The metabolic and insulin resistant horse. Quite a complex situation and one that is often poorly managed, as most chronic health ailments are in the horse and other species. In part one of this article, I discussed the underlying biochemical problems in the average horse with metabolic syndrome and insulin resistance. It may appear to be a very complex problem, and it is to some extent, but if you can see the problem and not ignore it, then options become readily available for improved management in the horse.
Metabolic syndrome and insulin resistance in the horse is a chronic disease, a direct effect of ongoing inflammatory and oxidative stress damage in the body. As discussed in part one of this article, oxidative stress is a fact of life, and the reason our horse’s age. However, in many cases, certain factors ignite that pilot light of oxidative stress, fueling the fire, and speed up damage in the body.
Defining Insulin Resistance and Metabolic Syndrome in the Horse
In part one of this article, I defined metabolic syndrome and insulin resistance in the horse, but let’s take a closer look. In the horse, if blood work is done, normal insulin levels are reported in the range of 10-40 uIU/ml. That is a pretty wide margin of normal values. Take into further consideration that these normal values were once established by selecting a large group of horses, testing them, and establishing the mean values or average values, which then gives us the ‘normal’ values used by laboratories. Despite this, keep in mind that there are other factors at play. First, we may have ‘normal’ horses that are either above or below this normal range as reported. Second, when establishing those normal values, how do we know the horses in the higher end range were really healthy??
In my research, what I have found is that the horse often mirrors human values in many regards. Blood sugar levels in the horse are often reported at normal with a range of 75-115 mg/dl. This is not too far off from human standards. In the not so distant past, human medicine regarded a fasting blood sugar level of 100 mg/dl to be ideal. Now, in light of developing metabolic and obesity issues in people, physicians are seeing the importance of this number, connecting with insulin levels. They are now pushing for ideal fasting sugar or glucose levels in the range of 90-95 mg/dl. Bottom line, their standards have been adjusted.
When it comes to insulin resistance in the horse, most are diagnosed when the levels of insulin rise above that 40 uIU/ml mark. If they are below that number, they are not deemed insulin resistant and many veterinarians and even owners do not see them at risk of metabolic issues or even pasture associated carbohydrate problems. In my practice, I see stages to metabolic disease in the horse and deem many of them as ‘pre-metabolic‘ and at risk of many health issues. Many of my colleagues differ in this regard and some even do not recognize a ‘pre-metabolic’ stage in the horse. It is certainly seen and recognized in human medicine, so why not in horses? Why do we wait until that insulin level rises above 40 uIU/ml to take action? If we did, could it lead to better outcomes?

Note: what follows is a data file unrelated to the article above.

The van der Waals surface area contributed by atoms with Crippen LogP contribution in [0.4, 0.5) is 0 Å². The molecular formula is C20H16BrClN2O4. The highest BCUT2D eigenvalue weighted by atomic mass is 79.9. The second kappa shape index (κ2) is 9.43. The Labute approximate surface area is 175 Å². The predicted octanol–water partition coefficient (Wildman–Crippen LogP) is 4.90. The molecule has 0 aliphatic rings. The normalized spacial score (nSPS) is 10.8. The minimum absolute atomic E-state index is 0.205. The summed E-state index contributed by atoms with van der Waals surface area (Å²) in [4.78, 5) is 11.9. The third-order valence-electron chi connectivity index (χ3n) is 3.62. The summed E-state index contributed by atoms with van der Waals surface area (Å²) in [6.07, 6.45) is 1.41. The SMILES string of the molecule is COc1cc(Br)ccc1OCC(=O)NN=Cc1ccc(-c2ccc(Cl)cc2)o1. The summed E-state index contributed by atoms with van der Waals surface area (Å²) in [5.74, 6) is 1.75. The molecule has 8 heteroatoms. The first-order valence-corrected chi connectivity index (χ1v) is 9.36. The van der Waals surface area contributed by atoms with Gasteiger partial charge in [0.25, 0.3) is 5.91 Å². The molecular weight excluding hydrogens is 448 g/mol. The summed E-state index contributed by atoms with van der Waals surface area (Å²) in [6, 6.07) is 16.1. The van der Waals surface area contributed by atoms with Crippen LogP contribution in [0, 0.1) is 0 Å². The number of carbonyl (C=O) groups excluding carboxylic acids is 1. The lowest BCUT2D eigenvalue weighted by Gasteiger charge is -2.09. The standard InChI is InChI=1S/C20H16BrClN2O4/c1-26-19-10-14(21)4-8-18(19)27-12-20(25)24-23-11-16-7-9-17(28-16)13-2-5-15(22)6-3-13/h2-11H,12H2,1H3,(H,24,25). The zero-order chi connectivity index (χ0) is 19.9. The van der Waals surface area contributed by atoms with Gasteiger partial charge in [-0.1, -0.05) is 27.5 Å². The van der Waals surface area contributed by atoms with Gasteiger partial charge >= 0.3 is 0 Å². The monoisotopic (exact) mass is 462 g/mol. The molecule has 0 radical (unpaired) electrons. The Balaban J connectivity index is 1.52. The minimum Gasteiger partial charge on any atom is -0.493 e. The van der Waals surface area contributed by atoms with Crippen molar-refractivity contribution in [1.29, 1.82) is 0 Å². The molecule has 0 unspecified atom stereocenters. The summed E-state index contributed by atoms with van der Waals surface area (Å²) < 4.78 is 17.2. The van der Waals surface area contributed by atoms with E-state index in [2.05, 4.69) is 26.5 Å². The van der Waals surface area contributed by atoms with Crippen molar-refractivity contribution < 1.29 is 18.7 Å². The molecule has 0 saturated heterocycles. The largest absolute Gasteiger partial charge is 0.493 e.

I would venture to propose that the insulin normal values in the horse need to be re-evaluated and lowered. I would further propose that a horse with a level of insulin around 20 uIU/ml is actually insulin resistant. This is not hard to determine just by looking at the horse physically. They often cannot be discriminated from the horse with a level of 45 uIU/ml, as both are overweight, have health issues, laminitis, and circulatory disturbances, not to mention thrush, white line disease and carbohydrate sensitivity. So, really, it is just a number that separates them, but that number is often what compels us to either take action or let things be what they are for now. My point is that many of these horses are truly metabolic with insulin resistance, despite perceived ‘normal’ values. They are being overlooked and therefore not acted upon appropriately.
Insulin Resistance in the Horse; A Bigger Problem?
Many of my colleagues do look at insulin:glucose ratios, which is helpful in some situation in determining if there is a problem. While this is helpful, it still does not help us to see the larger population that is at risk. The reality is that many of our perceived ‘normal’ and potentially non-overweight horses are at risk, but it is not diagnosed or tested for in the horse. How about the average 3-day eventer? The upper level dressage or jumper horse? How about the average racing Thoroughbred? Do they develop insulin resistance? You bet they do! But when tested, often their insulin levels are ‘high-range normal’ and thus not deemed to be a problem.
In our facility, for the most part we are working with OTTB’s and their multitude of health and lameness problems. Honestly, only until recently did I start to dig deeper, testing not just insulin levels but antioxidant and free radical loads. Some of these horses have been on our supplements, yet still had lingering problems or issues that would come and go. I’d scratch my head at times in the past. I’d culture feces initially, which many had major problems, then with a regimen the problem would be remedied on repeat cultures….yet, some still had lameness or health issues.
Then, several months ago, while testing metabolic and insulin resistant horses, I decided to start testing our OTTB’s with ongoing issues. Interestingly enough, they shared some similarities with their metabolic and insulin resistant counterparts.
The average insulin resistant horse demonstrated an insulin around 90 uIU/ml or sometimes much higher. The average OTTB for rehab would demonstrate an insulin level of 15-25 uIU/ml. Then, look at blood glucose levels, which the metabolic horse with IR would average fasting in the upper 80-100 mg/dl, while the OTTB would not be far off from that value.